Multiple Myeloma an incurable disease, but I have spent the last 25 years in remission using a blend of conventional oncology and evidence-based nutrition, supplementation, and lifestyle therapies from peer-reviewed studies that your oncologist probably hasn't told you about.
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“All patients received >4 weeks of acyclovir antibiotics prophylaxis (400 mg twice daily), which was initiated prior to starting treatment with bortezomib and discontinued 4 weeks following bortezomib…”
Hi David – I hope you are well and happy holidays. I have a quick question – what is your position on continuing with acyclovir antibiotics when you are in remission and not doing treatment?
If there is no immunosuppression due to treatment and our labs are all good in terms of immune system, are our chances still higher of getting shingles? Do you take it? Thanks and blessings to you! Kathy
Background: Previous studies have indicated that, in patients with multiple myeloma (MM), bortezomib is associated with an increased incidence of herpes zoster, resulting from reactivation of latent varicella zoster virus (VZV).
Objective: Our objective was to determine whether increased risk of VZV reactivation could be abrogated by using prophylactic acyclovir.
All patients received >4 weeks of acyclovir prophylaxis (400 mg twice daily), which was initiated prior to starting treatment with bortezomib and discontinued 4 weeks following bortezomib.
Results: Median patient age was 62 years, 57% were male, and most (56%) had Durie-Salmon stage IIIA MM. None of the 100 MM patients receiving acyclovir prophylaxis developed herpes zoster during treatment with bortezomib, irrespective of patients receiving a wide variety of concomitant antimyeloma therapies and regardless of response to bortezomib-based therapy. One additional patient, found to be noncompliant with acyclovir therapy, experienced VZV reactivation, having received 3 cycles of bortezomib (3 weeks each cycle) in combination with cyclophosphamide and dexamethasone…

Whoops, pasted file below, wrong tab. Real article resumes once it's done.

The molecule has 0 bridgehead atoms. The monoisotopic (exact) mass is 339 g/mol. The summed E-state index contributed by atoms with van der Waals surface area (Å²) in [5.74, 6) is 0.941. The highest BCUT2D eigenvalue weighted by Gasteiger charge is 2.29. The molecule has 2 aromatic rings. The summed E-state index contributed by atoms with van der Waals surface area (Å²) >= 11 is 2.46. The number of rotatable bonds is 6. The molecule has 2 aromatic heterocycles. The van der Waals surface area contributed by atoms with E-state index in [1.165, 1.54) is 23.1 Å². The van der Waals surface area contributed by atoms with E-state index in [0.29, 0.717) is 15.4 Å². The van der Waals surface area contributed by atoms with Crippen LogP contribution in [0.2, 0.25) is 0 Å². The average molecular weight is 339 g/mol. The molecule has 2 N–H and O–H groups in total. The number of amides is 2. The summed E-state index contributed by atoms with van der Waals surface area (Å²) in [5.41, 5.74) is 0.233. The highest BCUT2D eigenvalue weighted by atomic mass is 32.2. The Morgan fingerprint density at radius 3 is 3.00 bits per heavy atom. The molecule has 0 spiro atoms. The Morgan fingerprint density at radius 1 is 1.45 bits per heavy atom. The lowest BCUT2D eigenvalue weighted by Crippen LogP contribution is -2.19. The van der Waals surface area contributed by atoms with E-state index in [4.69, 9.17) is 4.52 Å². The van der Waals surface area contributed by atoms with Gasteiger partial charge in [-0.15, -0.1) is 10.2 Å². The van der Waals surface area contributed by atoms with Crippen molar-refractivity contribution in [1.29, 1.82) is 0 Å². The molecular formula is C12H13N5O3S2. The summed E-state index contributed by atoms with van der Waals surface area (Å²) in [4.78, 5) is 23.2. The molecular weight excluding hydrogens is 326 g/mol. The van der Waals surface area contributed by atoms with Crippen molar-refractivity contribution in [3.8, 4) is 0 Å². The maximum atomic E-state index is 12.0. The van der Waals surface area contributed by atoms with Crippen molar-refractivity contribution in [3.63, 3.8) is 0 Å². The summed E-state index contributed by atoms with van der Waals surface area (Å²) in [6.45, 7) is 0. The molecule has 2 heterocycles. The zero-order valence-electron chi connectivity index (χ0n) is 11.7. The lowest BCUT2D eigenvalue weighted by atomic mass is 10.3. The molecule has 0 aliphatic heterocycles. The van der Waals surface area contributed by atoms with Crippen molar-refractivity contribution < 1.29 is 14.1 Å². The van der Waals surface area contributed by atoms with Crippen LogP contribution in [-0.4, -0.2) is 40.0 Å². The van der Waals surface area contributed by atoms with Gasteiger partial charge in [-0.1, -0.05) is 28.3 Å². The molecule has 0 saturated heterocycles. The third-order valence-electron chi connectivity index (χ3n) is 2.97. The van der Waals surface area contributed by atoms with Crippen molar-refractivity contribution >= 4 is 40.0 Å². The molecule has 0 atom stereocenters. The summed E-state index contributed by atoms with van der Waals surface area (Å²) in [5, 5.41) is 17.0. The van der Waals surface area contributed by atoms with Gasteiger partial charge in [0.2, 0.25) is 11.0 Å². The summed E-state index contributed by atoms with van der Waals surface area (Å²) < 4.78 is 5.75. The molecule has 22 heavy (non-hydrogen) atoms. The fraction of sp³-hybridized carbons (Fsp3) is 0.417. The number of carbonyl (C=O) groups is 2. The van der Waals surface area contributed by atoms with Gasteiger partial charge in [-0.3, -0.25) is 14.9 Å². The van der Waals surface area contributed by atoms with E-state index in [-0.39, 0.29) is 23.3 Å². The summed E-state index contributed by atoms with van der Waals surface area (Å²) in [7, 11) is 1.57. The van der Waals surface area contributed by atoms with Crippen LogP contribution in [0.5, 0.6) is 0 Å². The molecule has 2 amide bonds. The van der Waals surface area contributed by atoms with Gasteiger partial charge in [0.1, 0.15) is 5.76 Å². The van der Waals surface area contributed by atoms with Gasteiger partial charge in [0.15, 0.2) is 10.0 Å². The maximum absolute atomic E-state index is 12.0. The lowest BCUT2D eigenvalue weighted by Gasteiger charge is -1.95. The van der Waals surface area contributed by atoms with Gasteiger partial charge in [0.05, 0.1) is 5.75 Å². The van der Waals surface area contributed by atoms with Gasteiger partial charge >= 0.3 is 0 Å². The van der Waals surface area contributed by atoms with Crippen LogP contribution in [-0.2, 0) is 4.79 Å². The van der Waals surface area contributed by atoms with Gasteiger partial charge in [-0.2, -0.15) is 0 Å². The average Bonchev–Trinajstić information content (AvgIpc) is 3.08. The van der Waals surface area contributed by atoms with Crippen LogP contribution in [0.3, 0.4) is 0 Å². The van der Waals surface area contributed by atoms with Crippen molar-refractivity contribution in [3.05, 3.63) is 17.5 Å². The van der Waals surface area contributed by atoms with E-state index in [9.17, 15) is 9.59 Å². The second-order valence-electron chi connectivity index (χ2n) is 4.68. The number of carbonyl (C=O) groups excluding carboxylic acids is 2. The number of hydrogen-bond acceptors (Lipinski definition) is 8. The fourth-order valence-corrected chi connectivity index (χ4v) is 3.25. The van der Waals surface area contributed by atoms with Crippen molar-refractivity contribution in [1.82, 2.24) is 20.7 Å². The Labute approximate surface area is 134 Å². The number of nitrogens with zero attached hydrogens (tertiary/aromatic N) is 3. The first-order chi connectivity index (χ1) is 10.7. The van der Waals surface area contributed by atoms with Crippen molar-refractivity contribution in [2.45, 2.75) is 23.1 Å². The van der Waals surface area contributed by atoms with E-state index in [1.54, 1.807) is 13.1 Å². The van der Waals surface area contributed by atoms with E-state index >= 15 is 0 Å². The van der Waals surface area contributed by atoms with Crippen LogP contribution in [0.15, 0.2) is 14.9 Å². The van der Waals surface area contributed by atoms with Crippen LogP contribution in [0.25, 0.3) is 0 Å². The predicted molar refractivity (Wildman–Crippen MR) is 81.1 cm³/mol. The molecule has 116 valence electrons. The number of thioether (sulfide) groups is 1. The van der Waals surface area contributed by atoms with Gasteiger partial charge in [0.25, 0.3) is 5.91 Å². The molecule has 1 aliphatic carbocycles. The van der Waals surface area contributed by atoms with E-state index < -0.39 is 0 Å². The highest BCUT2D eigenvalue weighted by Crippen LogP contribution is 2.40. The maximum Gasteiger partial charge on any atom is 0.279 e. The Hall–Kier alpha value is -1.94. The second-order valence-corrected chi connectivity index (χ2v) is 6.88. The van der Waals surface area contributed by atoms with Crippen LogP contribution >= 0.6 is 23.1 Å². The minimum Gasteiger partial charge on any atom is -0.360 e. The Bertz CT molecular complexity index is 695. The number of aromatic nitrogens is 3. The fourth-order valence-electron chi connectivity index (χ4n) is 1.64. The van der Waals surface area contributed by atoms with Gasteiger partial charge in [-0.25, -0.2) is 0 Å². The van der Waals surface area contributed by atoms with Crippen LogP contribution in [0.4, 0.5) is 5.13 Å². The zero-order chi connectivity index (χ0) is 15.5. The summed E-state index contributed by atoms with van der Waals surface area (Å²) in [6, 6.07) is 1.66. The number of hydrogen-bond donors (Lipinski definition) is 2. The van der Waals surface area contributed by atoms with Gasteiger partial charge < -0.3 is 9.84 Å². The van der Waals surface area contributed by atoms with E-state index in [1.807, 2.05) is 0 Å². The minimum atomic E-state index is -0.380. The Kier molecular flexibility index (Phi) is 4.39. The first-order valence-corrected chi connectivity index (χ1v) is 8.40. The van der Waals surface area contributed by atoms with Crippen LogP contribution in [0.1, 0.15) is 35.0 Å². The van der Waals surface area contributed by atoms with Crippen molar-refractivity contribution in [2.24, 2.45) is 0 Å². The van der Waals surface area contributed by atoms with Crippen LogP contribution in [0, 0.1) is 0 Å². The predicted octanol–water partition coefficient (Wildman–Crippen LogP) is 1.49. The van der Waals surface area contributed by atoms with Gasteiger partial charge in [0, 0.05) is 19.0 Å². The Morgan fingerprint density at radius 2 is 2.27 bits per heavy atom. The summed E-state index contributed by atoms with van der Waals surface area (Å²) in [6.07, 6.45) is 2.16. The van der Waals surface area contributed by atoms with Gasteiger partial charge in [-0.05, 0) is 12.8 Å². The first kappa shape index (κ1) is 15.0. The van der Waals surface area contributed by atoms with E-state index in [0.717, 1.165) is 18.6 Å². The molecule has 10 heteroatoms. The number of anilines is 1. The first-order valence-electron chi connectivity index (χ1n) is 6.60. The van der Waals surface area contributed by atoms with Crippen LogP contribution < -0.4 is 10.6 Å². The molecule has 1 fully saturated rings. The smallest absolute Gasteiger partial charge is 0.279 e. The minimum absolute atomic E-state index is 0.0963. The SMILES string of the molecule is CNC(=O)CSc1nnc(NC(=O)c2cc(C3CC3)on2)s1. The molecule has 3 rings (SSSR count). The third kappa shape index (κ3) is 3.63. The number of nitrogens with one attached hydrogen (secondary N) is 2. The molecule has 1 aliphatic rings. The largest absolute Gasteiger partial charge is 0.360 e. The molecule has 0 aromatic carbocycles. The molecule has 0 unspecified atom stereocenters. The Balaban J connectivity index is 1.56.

Conclusions: The increased risk of VZV reactivation observed in previous studies of bortezomib-based therapy was completely abrogated in this series of patients who received prophylaxis with acyclovir.
“Intravenous acyclovir-induced acute kidney injury (AKI) from drug crystallization in the renal tubules is described in case reports, review articles, and drug prescribing manuals. Similarly, AKI from oral acyclovir is described in case reports, but the risk in routine practice is unknown…
76,269 patients received acyclovir or valacyclovir and 84,646 received famciclovir. On average, patients were aged 76 [IQR, 71-81] years and prescription duration was 7 days. Acyclovir or valacyclovir use was not associated with a higher risk of hospital admission with AKI (209 [0.27%] events with acyclovir or valacyclovir vs 238 [0.28%] events with famciclovir [relative risk, 0.97; 95% CI, 0.81-1.17]). Results were consistent in adjusted analyses, in all subgroups, and in the subpopulation with laboratory measurements…
Diagnostic codes had high specificity but low sensitivity and underestimated the incidence of AKI. Only a limited number of patients (n = 2,729) had serum creatinine values available…”